I vividly recall wondering to myself as I resurrected for the fourth or fifth, or was it the sixth time, under the broken skyline of a shattered cityscape – Am I actually good enough to review this bloody game? Sure, I had lain waste to many of the city’s minor denizens, beings twisted by a pervasive alien infestation known as The Root and remade into horrors. I had even helped in the destruction of a couple of the world’s gatekeepers, corrupted monstrosities whose pain, suffering and anger transformed them into creatures of pure nightmare. So, I logged out and took an hour or so to gather myself. Upon re-entering the shattered world, I was joined by a couple of friends, and together we not only triumphed where I had failed numerous times before, but I began to see why I failed, or more accurately how the game had failed me, but I will get to that in a bit.
Remnant: From the Ashes is a third-person action RPG that’s taken a page or two from the Dark Souls handbook and added a bunch of guns and the ability to team up with friends to fight back against the corruption that has destroyed the world. The game starts poorly, with some vague scene-setting and a boring brown opening level with not a lot going on. The first NPCs are dull but well-acted, and it started to look like I was about to plod through yet another lacklustre ARPG with a whole bunch of borrowed parts, and not much more. Thankfully things soon started to get better, and the more I explored, the more fun I was having. Sure, everything was painted in the standard post-apocalypse pallet of brown on brown, but I could see glimpses of something rather wonderful peeking out from the pitted and rusted surfaces every time I encountered a new enemy. They are interesting, they are dangerous, they are unrelenting, they are beautiful, and they are smart.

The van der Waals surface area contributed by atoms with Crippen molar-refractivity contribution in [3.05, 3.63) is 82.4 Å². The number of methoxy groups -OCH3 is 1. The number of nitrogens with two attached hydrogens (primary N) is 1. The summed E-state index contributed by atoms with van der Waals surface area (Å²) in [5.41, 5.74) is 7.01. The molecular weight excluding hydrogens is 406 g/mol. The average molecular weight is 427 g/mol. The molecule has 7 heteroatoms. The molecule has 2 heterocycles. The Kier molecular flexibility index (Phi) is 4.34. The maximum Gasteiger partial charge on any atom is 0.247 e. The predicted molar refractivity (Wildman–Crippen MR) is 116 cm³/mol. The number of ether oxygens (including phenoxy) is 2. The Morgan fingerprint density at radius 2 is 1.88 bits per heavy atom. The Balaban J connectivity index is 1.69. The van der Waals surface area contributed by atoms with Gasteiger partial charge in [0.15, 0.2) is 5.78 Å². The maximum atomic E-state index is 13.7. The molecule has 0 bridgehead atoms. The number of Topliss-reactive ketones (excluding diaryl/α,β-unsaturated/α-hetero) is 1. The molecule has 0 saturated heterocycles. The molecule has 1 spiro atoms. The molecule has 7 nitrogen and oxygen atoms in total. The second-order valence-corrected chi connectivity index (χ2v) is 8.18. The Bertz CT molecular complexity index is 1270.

It is the enemies that make Remnant what it is. Every creature from cannon fodder to towering monstrosity is rather glorious in its design and execution. Stunning to look at and challenging to fight. They use the environment, will find cover, flank, and work together in order to bring you down. The variety of enemies is not only numerous but also diverse. The real stars of the show though are the bosses. Every single one is a thing of nightmarish beauty. From giant walking trees to robotic hunters, mutated humanoids, and multi-armed aliens, they are the core of the game and the reason why you will keep playing even after dying time and time again. Defeating a boss in Remnant is one of the most satisfying feelings I have ever experienced in the video game, it is also helped by the fact that everyone will drop an epic piece of loot, and that unique item may change depending on how you defeated it — making killing a boss rewarding not only as an achievement but as a means to improve your character.
Loot drops from Bosses usually result in a crafting item that can be taken back to your base and made into a unique weapon mod or weapon. Mods can be attached to a weapon that gives the player a new active ability. This can be anything from summoning a monster to fight with you, to group healing, turning your weapon into a radiation spewing laser, unleashing a plague of insects, and so much more. Weapon Mods are game-changers, but they’re not the only tools in your arsenal. You will pick up new weapons along the way but know this is no looter shooter. New weapons are scarce, so don’t expect to pick up a new one regularly. Armour, rings, and necklaces can be found randomly in the world or purchased from various vendors. Each has its own unique passive bonuses as you’d expect and helps to hone your preferred build.